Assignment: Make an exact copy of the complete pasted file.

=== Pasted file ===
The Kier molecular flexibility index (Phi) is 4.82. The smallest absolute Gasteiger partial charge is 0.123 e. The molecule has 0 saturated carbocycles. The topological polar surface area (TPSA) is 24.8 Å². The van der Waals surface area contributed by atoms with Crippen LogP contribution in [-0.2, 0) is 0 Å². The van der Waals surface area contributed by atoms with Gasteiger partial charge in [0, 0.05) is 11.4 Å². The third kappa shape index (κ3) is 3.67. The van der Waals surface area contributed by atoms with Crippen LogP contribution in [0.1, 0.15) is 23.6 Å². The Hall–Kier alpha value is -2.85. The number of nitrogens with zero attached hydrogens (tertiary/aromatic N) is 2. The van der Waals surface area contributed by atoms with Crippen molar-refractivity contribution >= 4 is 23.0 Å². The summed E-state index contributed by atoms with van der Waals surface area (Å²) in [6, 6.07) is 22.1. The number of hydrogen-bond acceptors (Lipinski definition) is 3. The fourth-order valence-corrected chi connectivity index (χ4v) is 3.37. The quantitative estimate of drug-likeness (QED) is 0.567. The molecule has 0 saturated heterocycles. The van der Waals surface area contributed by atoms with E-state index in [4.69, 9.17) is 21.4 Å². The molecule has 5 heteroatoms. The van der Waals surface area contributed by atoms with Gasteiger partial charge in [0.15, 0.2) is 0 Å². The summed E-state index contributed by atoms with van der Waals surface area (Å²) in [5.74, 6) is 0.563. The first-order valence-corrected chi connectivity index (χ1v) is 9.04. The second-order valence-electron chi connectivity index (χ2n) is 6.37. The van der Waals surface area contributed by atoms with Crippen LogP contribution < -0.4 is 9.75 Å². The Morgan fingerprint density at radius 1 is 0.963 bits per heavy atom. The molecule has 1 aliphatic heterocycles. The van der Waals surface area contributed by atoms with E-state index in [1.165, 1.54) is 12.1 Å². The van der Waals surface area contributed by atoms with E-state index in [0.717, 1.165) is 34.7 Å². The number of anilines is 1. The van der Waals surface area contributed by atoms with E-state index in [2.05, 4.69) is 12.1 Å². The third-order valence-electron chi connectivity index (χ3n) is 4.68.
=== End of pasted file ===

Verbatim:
The Kier molecular flexibility index (Phi) is 4.82. The smallest absolute Gasteiger partial charge is 0.123 e. The molecule has 0 saturated carbocycles. The topological polar surface area (TPSA) is 24.8 Å². The van der Waals surface area contributed by atoms with Crippen LogP contribution in [-0.2, 0) is 0 Å². The van der Waals surface area contributed by atoms with Gasteiger partial charge in [0, 0.05) is 11.4 Å². The third kappa shape index (κ3) is 3.67. The van der Waals surface area contributed by atoms with Crippen LogP contribution in [0.1, 0.15) is 23.6 Å². The Hall–Kier alpha value is -2.85. The number of nitrogens with zero attached hydrogens (tertiary/aromatic N) is 2. The van der Waals surface area contributed by atoms with Crippen molar-refractivity contribution >= 4 is 23.0 Å². The summed E-state index contributed by atoms with van der Waals surface area (Å²) in [6, 6.07) is 22.1. The number of hydrogen-bond acceptors (Lipinski definition) is 3. The fourth-order valence-corrected chi connectivity index (χ4v) is 3.37. The quantitative estimate of drug-likeness (QED) is 0.567. The molecule has 0 saturated heterocycles. The van der Waals surface area contributed by atoms with E-state index in [4.69, 9.17) is 21.4 Å². The molecule has 5 heteroatoms. The van der Waals surface area contributed by atoms with Gasteiger partial charge in [0.15, 0.2) is 0 Å². The summed E-state index contributed by atoms with van der Waals surface area (Å²) in [5.74, 6) is 0.563. The first-order valence-corrected chi connectivity index (χ1v) is 9.04. The second-order valence-electron chi connectivity index (χ2n) is 6.37. The van der Waals surface area contributed by atoms with Crippen LogP contribution < -0.4 is 9.75 Å². The Morgan fingerprint density at radius 1 is 0.963 bits per heavy atom. The molecule has 1 aliphatic heterocycles. The van der Waals surface area contributed by atoms with E-state index in [1.165, 1.54) is 12.1 Å². The van der Waals surface area contributed by atoms with E-state index in [0.717, 1.165) is 34.7 Å². The number of anilines is 1. The van der Waals surface area contributed by atoms with E-state index in [2.05, 4.69) is 12.1 Å². The third-order valence-electron chi connectivity index (χ3n) is 4.68.